Finally, we just ended up putting him in his beloved "regular clothes" (black long-sleeved t-shirt, long pants), gussied it all up with his rain boots and a two-tone bolt of electricity that I cut out from construction paper and taped on his chest. Enter "Captain Lightning Bolt." He was OK with this for some time, but then had a little potty accident after hitting three or four houses (three year olds never feel like they have to go to the bathroom until all of a sudden OMG THEY TOTALLY DO) so trick-or-treating was cut short and the costume issue was put to rest for another year.
At age four, Cal finally acceded, after weeks of cajoling to think of a Halloween idea, any idea; to go as "a builder man." Again, a costume involving his everyday clothing and some accessories from the toy bin. The hat, tool belt and goggles were, of course, instantly shed the second after the pictures were taken, and he ran around his school Halloween party somewhat incongruously dressed in jeans and a blue oxford shirt.
And then, the year he was five, Cal refused to wear anything even approximating a costume. In fact, we didn't even go trick-or-treating that year because he just flat-out refused to do anything and Mack was too young to know any better. At the 11th hour (that is to say: 6:00pm on Halloween night) we thought maybe we had convinced him to go as Steve from "Blues Clues" just by wearing stuff out of his closet (green striped rugby shirt, khakis, blue dog stuffed animal--boom, instant Steve) but then at 6:05 he decided with finality that costumes were BOGUS and trick-or-treating was DUMB and a horribly humiliating ordeal for LOSERS. Also maybe he whined and cried and acted like we were asking him to eat not but burning hot coals and drink not but burning hot cola.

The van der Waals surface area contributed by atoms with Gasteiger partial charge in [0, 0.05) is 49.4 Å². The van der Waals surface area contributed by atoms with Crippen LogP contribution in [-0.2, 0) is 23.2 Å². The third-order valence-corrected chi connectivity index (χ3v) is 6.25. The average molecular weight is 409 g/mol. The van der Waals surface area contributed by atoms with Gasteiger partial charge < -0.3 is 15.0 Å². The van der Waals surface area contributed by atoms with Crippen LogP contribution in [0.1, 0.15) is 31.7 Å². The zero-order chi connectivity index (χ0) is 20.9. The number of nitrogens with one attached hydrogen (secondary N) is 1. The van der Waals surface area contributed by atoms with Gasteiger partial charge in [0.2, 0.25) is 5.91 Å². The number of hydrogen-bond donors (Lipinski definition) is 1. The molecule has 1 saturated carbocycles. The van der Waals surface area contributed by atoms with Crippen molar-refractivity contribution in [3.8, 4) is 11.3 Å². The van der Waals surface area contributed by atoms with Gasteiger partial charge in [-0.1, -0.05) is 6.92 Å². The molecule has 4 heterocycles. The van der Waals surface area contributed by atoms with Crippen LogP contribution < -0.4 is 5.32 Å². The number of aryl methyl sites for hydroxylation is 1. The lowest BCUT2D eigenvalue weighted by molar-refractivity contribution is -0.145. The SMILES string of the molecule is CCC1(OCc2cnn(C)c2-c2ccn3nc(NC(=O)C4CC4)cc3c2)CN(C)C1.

"But if you go out and wear a costume, people will give you candy!" I told him, playing what I thought was my trump card.
"We have candy at home," he said, quite reasonably.
So after that debacle, we decided last year, when he was six, that he was going to find a costume that he would tolerate and we were going to go trick-or-treating whether he liked it or not. I don't think we're of the type necessarily to force our kids to do stuff that they hate, only it seemed like he was getting himself all worked up over nothing, and that if only he would stop being so rigid and just relax about "looking dumb" and allow himself have fun, that maybe he could actually have fun and we could be like a normal family going trick-or-treating. And then maybe I finally get some candy runoff at long last. IS IT SO MUCH TO ASK?